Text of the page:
The Tesla Model S is a great-driving car. (Tesla)

3. Tesla Model S
Lauded by owners and the likes of Automobile Magazine, Motor Trend and Consumer Reports, the Tesla S has lived life in a goldfish bowl, as Tesla’s stock has soared and, with news of battery fires following accidents, sunk. The press has fixated on the uniquely proactive messaging of company founder Elon Musk, and generally wrung its hands about electric cars, their batteries, range anxiety and fickle consumer behaviors, but everyone forgets a few things: 1. This is a great-driving car. 2. Tesla owners really feel good about themselves for buying it. 3. Sometimes annoyingly so. Discuss. 4. The money behind Tesla does not just belong to Musk, Uncle Sam and some wide-eyed shareholders. It’s big time carmakers like Toyota and Daimler, too. They improve its odds of long-time survival considerably.

The CTS is a well-built Caddy with an air of luxury. (Cars.com)

2. Cadillac CTS
Bigger than the model it replaces, ordinarily a no-no in our book, but because it’s essentially making room for the smaller and refreshingly lightweight new Cadillac ATS, the CTS earns an immediate place in our heart. Then, when we drove it, the larger mid-sized Cadillac warmed that place up because it’s actually a fine drive, a larger car of superior build quality, distinct luxury and excellent road manners, especially by the low traditional American standard.  Just when you thought the Germans and the Japanese were walking away with it, the General fights back.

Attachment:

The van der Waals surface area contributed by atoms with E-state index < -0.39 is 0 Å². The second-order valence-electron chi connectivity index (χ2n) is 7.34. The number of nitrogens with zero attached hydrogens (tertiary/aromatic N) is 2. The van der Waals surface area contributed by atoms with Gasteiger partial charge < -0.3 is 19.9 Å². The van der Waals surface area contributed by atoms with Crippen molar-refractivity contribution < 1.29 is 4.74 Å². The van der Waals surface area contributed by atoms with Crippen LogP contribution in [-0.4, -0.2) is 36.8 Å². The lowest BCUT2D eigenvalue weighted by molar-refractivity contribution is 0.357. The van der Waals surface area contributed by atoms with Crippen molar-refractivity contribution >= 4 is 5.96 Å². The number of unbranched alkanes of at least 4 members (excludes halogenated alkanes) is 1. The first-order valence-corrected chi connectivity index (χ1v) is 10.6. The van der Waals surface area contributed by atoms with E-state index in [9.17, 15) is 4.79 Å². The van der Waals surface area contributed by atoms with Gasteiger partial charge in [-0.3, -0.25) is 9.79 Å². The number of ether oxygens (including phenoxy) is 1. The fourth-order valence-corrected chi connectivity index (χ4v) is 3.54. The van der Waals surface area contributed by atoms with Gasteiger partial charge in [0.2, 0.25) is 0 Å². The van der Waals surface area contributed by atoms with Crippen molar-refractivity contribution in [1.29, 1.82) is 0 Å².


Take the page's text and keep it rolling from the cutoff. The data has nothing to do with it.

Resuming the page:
Steering and handling sets the Evora S apart. (Cars.com)

1. Lotus Evora S
In the world of high- but not highest-end sports cars, the competition is all good. There are cars that do many things better, but there’s nothing that tops the Evora S for steering feel, which is extra-sensory, and heroic handling. The new S denotes supercharging and, it's worth mentioning, that makes the Evora incredibly fast in the bargain. A slender dealer network and a woeful lack of marketing funds has rendered it a footnote of a car from a footnote of a company, but cognoscenti will know that Lotus has been for over sixty years one of the main strains of truth in the world of driving. The Evora is one of its greatest expressions.


The XL1 delivers phenomenal miles-per-gallon. (Volkswagen)

11. Volkswagen XL1
The concept of the mid- or rear-engined diesel hybrid is pretty much the same one the auto industry came up with in the 90s when charged by the Clinton administration, in yet another taxpayer-funded attempt at associative government, to build a 80mpg car.  Each of the Big Three carmakers came close, but when George W. Bush was elected, he canceled the program at the industry’s behest. The vehicles which resulted -- diesel hybrid, that came close to 80mpg -- for some reason couldn’t be built, and then were forgotten faster than Texas W’s childhood as a Connecticut brahmin. But Volkswagen didn’t forget and now they’re up to 261 mpg. Amazing what industry can do when it feels like it.